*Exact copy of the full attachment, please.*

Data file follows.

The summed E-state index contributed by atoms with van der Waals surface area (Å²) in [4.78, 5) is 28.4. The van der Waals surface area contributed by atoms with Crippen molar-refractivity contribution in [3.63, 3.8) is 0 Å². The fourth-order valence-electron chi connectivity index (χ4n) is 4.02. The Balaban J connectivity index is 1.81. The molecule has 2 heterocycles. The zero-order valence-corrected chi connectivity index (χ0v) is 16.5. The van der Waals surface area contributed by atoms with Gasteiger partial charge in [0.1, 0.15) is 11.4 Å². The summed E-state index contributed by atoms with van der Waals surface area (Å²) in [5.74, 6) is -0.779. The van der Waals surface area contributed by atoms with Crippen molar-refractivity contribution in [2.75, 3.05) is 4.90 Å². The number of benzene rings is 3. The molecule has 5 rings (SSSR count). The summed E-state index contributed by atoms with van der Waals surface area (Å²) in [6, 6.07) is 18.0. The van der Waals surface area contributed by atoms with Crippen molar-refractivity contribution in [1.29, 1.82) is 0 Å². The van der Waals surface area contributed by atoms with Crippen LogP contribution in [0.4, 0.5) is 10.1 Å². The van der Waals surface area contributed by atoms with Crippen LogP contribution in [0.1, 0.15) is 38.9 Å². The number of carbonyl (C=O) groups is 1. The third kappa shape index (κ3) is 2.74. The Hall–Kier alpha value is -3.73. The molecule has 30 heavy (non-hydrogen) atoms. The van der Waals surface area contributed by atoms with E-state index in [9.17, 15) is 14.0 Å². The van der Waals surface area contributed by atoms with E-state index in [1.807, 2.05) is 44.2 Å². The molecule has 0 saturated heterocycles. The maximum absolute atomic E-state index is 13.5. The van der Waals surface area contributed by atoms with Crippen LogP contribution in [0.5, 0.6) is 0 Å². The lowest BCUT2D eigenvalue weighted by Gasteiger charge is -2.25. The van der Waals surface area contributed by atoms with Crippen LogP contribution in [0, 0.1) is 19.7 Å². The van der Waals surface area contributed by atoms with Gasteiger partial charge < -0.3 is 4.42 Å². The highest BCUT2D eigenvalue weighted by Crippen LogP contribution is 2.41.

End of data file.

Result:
The summed E-state index contributed by atoms with van der Waals surface area (Å²) in [4.78, 5) is 28.4. The van der Waals surface area contributed by atoms with Crippen molar-refractivity contribution in [3.63, 3.8) is 0 Å². The fourth-order valence-electron chi connectivity index (χ4n) is 4.02. The Balaban J connectivity index is 1.81. The molecule has 2 heterocycles. The zero-order valence-corrected chi connectivity index (χ0v) is 16.5. The van der Waals surface area contributed by atoms with Gasteiger partial charge in [0.1, 0.15) is 11.4 Å². The summed E-state index contributed by atoms with van der Waals surface area (Å²) in [5.74, 6) is -0.779. The van der Waals surface area contributed by atoms with Crippen molar-refractivity contribution in [2.75, 3.05) is 4.90 Å². The number of benzene rings is 3. The molecule has 5 rings (SSSR count). The summed E-state index contributed by atoms with van der Waals surface area (Å²) in [6, 6.07) is 18.0. The van der Waals surface area contributed by atoms with Crippen molar-refractivity contribution in [1.29, 1.82) is 0 Å². The van der Waals surface area contributed by atoms with Crippen LogP contribution in [0.4, 0.5) is 10.1 Å². The van der Waals surface area contributed by atoms with Crippen LogP contribution in [0.1, 0.15) is 38.9 Å². The number of carbonyl (C=O) groups is 1. The third kappa shape index (κ3) is 2.74. The Hall–Kier alpha value is -3.73. The molecule has 30 heavy (non-hydrogen) atoms. The van der Waals surface area contributed by atoms with E-state index in [9.17, 15) is 14.0 Å². The van der Waals surface area contributed by atoms with E-state index in [1.807, 2.05) is 44.2 Å². The molecule has 0 saturated heterocycles. The maximum absolute atomic E-state index is 13.5. The van der Waals surface area contributed by atoms with Crippen LogP contribution in [0.5, 0.6) is 0 Å². The lowest BCUT2D eigenvalue weighted by Gasteiger charge is -2.25. The van der Waals surface area contributed by atoms with Crippen LogP contribution in [0, 0.1) is 19.7 Å². The van der Waals surface area contributed by atoms with Gasteiger partial charge < -0.3 is 4.42 Å². The highest BCUT2D eigenvalue weighted by Crippen LogP contribution is 2.41.